In this class, we will, as a group, build a working distributed system from scratch, such as a web search engine, distributed file system, blockchain/distributed ledger, or peer-to-peer network. By building such a system, students will learn about key theoretical and practical fundamentals related to distributed systems and software engineering, such as concurrency, replication, commit models, fault-expectancy, self-organization and management, load-balancing, capacity planning, network programming, containerization and microservices, and physical and environmental considerations. These key principles are what lie at the core of the designs of well-known systems such as those built by Google, Bing, Facebook, Yahoo, Twitter and others. The class will evolve from reading and discussing research and working on foundational programming projects, to working through the design of the system, developing it, planning its deployment, and releasing it into the wild. Includes lab.

Queer Renaissance (AH4114.01)

A developmental, periodizing, and heteronormatively inflected approach to idiosyncratic male artist-geniuses such as Michelangelo, Leonardo, Raphael, and Titian has dominated Renaissance art history. Yet given its cross-cultural, colonial origins, and paradoxical investment in both ‘pagan’ antiquity and Christian humanism, ‘pre-modern’ Renaissance visuality is anything but straightforward. In this circumscribed survey of sixteenth-century art, we will read scholarship invigorated by queer theory, feminist, post-colonial, and gender studies as well as primary sources by pioneering art historians and queer art writers, e.g. Vernon Lee and Walter Pater.

Class discussions and independent research will culminate in a research project and short presentation.

Scene Painting (DRA2168.01)

This class will introduce students to the fundamentals of scenic art, including terminology, commonly used tools and techniques. Students will learn to create processes that will guide them from a rendering or scenic finish to a completed project. Skills we will develop include color mixing, surface preparation for soft goods and hard scenery, translating small renderings to fully realized pieces, analyzing and reproducing organic textures and architectural details.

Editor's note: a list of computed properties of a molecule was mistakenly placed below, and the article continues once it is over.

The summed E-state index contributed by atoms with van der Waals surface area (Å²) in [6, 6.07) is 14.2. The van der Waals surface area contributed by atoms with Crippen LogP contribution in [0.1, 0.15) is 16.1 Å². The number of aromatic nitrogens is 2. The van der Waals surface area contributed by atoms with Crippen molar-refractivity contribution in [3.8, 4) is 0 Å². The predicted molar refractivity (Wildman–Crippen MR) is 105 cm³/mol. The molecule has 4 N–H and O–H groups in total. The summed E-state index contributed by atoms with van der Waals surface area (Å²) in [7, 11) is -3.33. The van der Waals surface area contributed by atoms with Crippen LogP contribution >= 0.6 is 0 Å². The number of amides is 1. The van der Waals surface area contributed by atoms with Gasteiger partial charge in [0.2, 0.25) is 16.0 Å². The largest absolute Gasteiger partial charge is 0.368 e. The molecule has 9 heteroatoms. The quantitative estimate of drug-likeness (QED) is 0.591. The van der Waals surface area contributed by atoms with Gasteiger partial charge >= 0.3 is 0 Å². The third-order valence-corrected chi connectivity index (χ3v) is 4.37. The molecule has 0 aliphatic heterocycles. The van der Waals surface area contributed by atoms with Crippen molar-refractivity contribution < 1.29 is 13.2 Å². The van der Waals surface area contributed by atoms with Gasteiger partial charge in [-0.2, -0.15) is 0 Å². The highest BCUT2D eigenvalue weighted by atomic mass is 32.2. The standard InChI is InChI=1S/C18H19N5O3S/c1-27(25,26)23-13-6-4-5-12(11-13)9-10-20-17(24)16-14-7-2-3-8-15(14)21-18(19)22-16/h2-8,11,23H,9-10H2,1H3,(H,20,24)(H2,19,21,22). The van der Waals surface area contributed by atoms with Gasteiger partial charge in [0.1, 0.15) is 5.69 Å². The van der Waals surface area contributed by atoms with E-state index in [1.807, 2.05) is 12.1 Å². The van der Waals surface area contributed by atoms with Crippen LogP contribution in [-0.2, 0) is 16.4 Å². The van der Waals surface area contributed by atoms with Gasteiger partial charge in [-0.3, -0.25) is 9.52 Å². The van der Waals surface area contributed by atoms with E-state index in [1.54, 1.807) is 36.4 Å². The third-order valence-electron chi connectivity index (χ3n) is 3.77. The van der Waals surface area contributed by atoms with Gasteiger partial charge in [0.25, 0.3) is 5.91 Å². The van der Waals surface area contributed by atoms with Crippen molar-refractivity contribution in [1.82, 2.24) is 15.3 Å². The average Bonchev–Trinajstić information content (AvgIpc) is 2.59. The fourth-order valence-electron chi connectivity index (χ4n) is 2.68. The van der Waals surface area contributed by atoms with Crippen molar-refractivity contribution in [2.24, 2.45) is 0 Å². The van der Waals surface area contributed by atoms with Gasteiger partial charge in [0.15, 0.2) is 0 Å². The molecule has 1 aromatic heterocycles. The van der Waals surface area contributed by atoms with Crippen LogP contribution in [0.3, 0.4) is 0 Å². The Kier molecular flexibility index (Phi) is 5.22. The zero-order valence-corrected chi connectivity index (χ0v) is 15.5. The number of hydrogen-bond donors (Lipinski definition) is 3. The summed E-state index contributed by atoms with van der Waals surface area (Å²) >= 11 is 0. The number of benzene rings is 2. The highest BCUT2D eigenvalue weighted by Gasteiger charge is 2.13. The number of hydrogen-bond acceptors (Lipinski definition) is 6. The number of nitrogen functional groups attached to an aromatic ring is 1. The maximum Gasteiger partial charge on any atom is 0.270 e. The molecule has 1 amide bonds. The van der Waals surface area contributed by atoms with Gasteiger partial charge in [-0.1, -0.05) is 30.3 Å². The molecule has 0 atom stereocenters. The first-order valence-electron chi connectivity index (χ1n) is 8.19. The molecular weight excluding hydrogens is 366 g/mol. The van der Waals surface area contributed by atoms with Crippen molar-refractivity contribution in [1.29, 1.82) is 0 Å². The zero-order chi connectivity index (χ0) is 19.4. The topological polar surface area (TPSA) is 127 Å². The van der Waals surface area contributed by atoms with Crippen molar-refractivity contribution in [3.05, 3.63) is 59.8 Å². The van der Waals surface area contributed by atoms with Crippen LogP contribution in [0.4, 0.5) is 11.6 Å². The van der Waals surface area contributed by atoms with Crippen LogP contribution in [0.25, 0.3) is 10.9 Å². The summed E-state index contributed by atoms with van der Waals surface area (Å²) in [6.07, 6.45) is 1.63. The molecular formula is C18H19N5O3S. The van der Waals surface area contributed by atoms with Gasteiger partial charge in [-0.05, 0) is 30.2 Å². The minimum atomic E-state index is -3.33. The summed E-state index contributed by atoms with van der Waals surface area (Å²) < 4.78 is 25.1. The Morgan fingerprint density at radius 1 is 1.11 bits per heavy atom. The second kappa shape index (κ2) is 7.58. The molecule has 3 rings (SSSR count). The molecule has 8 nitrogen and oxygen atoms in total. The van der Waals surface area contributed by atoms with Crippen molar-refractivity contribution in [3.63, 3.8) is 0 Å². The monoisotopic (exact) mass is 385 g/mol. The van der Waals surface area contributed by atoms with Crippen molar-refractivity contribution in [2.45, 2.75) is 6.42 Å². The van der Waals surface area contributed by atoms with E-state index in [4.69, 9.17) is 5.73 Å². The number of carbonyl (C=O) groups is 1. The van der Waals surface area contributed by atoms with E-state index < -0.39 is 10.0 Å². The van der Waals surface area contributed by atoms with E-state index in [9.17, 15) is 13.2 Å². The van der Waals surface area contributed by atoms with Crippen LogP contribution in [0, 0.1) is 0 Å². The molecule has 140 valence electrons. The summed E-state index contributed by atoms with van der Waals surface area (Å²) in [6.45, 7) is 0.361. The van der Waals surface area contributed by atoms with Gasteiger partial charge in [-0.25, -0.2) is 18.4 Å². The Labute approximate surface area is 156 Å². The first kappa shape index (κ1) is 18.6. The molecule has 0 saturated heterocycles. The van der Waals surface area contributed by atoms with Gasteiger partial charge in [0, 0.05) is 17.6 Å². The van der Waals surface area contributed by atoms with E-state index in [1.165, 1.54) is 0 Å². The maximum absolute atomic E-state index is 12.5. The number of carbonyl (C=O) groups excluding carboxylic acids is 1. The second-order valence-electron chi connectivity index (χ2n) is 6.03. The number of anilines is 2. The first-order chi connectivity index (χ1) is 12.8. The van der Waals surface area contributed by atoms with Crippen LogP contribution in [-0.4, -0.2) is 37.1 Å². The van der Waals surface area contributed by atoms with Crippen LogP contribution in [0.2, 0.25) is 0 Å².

Reading Marx (PHI4106.01)

Marx’s ideas remain an important source of political and social science thought. This class requires students to engage in a close and critical reading of a number of Marx’s essays and to assess his work in the light of critical philosophical responses.

Reinventing Radio (APA2159.01)

With the development of the podcast and online radio, audio documentary has made a major resurgence in popular culture. This course will explore the basic skills and techniques required to tell stories through sound. Along with the technical tools required, the focus will be on learning how audio production can enhance communication with an audience. Topics covered will include: journalistic story construction, vocal delivery, microphone technique both in the studio and in the field, and Pro Tools-based digital audio mixing. Students will produce weekly recorded segments to be presented to the class, and written discussions of readings. The course will culminate with final projects that will be played on B-Rad Bennington Radio.

Markmaking and Representation (DRW2149.01)

The fundamentals of drawing are the basic tools for this investigation into seeing and translation. Using simple methods and means, the practice of drawing is approached from both traditional and experimental directions. The focus of this inquiry is on drawing from observation, broadly defined. In class drawing sessions are complemented by independent, outside of class work and occasional assigned readings. The goals of the course include the development of individual confidence in observational drawing skills, a working knowledge of the rich histories and contemporary concerns of drawing, and a practical basis for further inquiry into all the visual arts. Previous drawing experience may be helpful, but is not required of students enrolling in this course.

Note: A portion of this class will be spent drawing the nude human figure.